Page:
A series of quadrilles, dance songs before the Pumper-Duett and the Tanz-Duett Frauenherzen re-establish the macho atmosphere. Yet the Serenade reminds us that there are broken hearts in the debris. Not for long, though. the Kusslied, the Couplet Wallerstein and Walzer-Ensemble chase away doubt: mock hiccups in the vocal lines suggest drunken revelry. With sneers the Himmel, Herrgott, mayhem breaks out – the music more manic than ever. “Zigeunermusik”, sneers Feldmarschall von Lohonnay as a gypsy violin plays around him. its melody growing ever wilder. But Lörenthy begs the gypsy to keep playing. (Robert Varady, soloist). The Zigeuner (outsider) seems to liberate what has been repressed, too long. Riza sings of the magic that is love. She and Lörenthy duet, repeating each other’s lines, haloed by harps and strings, before the full orchestra rises to glorious climax. But the pounding of percussion suggests the pounding of heavy guns. The chorus cry in frenzy “Gott in Himmel” as the men are called into action. Long, staccato vocal lines suggest gunfire. But the dance goes madly on, as the brass blares. A poignant finale. The solo violin calls over the sound of distant cannon, and Bence, the old servant, muses alone, commenting on the upheavals he has witnessed. But the choruses continue singing merrily as if oblivious.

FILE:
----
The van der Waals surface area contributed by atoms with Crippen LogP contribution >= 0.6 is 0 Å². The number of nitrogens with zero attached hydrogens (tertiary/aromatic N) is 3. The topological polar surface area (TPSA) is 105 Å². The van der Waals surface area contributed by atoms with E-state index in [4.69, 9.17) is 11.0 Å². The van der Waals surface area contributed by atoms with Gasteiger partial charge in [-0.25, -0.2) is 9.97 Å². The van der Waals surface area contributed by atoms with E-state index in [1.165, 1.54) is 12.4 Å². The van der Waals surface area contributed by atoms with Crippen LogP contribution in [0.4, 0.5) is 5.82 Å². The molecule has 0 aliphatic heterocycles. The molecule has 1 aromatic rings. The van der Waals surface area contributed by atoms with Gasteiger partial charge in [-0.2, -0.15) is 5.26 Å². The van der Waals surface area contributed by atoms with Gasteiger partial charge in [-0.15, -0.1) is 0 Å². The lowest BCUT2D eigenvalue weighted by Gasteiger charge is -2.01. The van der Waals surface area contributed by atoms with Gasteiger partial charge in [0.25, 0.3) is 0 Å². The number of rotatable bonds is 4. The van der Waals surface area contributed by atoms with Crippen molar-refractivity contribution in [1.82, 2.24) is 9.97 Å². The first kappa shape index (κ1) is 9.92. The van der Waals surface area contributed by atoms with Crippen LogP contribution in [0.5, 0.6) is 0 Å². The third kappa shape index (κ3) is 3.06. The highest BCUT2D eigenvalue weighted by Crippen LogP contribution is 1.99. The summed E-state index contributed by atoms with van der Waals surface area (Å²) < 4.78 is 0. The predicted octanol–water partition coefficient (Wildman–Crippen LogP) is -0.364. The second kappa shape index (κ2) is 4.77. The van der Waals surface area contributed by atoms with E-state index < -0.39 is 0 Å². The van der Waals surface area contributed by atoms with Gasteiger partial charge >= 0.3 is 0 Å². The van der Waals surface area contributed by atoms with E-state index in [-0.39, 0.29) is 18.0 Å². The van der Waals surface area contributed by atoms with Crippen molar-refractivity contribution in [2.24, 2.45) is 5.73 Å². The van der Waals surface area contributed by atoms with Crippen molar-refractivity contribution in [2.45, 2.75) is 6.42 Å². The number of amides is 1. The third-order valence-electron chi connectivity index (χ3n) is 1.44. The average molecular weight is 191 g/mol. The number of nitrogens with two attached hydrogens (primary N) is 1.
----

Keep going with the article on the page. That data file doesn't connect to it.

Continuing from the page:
There has been a lot of Kálmán in recent years, some extremely good, so composer and genre will be reasonably familiar. This Giessen version of Ein Herbstmanöver is so lively, musically informed and so idiomatic, that this is a welcome outing for this early work which brought him to fame in Vienna. 

Anne Ozorio